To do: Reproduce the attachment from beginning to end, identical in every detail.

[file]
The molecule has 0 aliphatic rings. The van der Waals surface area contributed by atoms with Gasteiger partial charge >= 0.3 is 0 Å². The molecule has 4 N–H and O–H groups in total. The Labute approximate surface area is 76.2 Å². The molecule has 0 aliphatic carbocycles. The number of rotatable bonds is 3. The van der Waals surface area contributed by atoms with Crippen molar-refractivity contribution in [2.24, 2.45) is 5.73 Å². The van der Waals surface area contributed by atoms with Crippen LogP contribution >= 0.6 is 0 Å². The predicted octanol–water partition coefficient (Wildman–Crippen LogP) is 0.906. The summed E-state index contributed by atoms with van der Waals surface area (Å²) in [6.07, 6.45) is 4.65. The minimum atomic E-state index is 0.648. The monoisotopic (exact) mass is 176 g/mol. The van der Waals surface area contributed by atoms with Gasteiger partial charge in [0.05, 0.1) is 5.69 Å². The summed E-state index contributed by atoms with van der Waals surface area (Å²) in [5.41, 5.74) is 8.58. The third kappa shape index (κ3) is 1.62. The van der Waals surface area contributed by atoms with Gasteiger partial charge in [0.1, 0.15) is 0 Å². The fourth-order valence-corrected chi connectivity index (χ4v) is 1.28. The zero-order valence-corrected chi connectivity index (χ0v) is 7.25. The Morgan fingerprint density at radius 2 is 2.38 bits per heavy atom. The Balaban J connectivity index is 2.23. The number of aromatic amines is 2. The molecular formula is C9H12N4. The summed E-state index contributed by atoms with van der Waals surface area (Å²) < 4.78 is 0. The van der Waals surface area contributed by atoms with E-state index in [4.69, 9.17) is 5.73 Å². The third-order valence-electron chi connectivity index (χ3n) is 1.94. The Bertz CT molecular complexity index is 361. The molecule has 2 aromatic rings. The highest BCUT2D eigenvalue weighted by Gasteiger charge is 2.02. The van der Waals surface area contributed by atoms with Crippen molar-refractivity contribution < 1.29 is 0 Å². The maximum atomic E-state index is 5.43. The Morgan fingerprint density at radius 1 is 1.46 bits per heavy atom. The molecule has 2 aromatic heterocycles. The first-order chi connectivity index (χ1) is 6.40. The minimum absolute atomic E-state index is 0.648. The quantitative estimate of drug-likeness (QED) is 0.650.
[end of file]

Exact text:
The molecule has 0 aliphatic rings. The van der Waals surface area contributed by atoms with Gasteiger partial charge >= 0.3 is 0 Å². The molecule has 4 N–H and O–H groups in total. The Labute approximate surface area is 76.2 Å². The molecule has 0 aliphatic carbocycles. The number of rotatable bonds is 3. The van der Waals surface area contributed by atoms with Crippen molar-refractivity contribution in [2.24, 2.45) is 5.73 Å². The van der Waals surface area contributed by atoms with Crippen LogP contribution >= 0.6 is 0 Å². The predicted octanol–water partition coefficient (Wildman–Crippen LogP) is 0.906. The summed E-state index contributed by atoms with van der Waals surface area (Å²) in [6.07, 6.45) is 4.65. The minimum atomic E-state index is 0.648. The monoisotopic (exact) mass is 176 g/mol. The van der Waals surface area contributed by atoms with Gasteiger partial charge in [0.05, 0.1) is 5.69 Å². The summed E-state index contributed by atoms with van der Waals surface area (Å²) in [5.41, 5.74) is 8.58. The third kappa shape index (κ3) is 1.62. The van der Waals surface area contributed by atoms with Gasteiger partial charge in [0.1, 0.15) is 0 Å². The fourth-order valence-corrected chi connectivity index (χ4v) is 1.28. The zero-order valence-corrected chi connectivity index (χ0v) is 7.25. The Morgan fingerprint density at radius 2 is 2.38 bits per heavy atom. The Balaban J connectivity index is 2.23. The number of aromatic amines is 2. The molecular formula is C9H12N4. The summed E-state index contributed by atoms with van der Waals surface area (Å²) < 4.78 is 0. The van der Waals surface area contributed by atoms with E-state index in [4.69, 9.17) is 5.73 Å². The third-order valence-electron chi connectivity index (χ3n) is 1.94. The Bertz CT molecular complexity index is 361. The molecule has 2 aromatic rings. The highest BCUT2D eigenvalue weighted by Gasteiger charge is 2.02. The van der Waals surface area contributed by atoms with Crippen molar-refractivity contribution < 1.29 is 0 Å². The maximum atomic E-state index is 5.43. The Morgan fingerprint density at radius 1 is 1.46 bits per heavy atom. The molecule has 2 aromatic heterocycles. The first-order chi connectivity index (χ1) is 6.40. The minimum absolute atomic E-state index is 0.648. The quantitative estimate of drug-likeness (QED) is 0.650.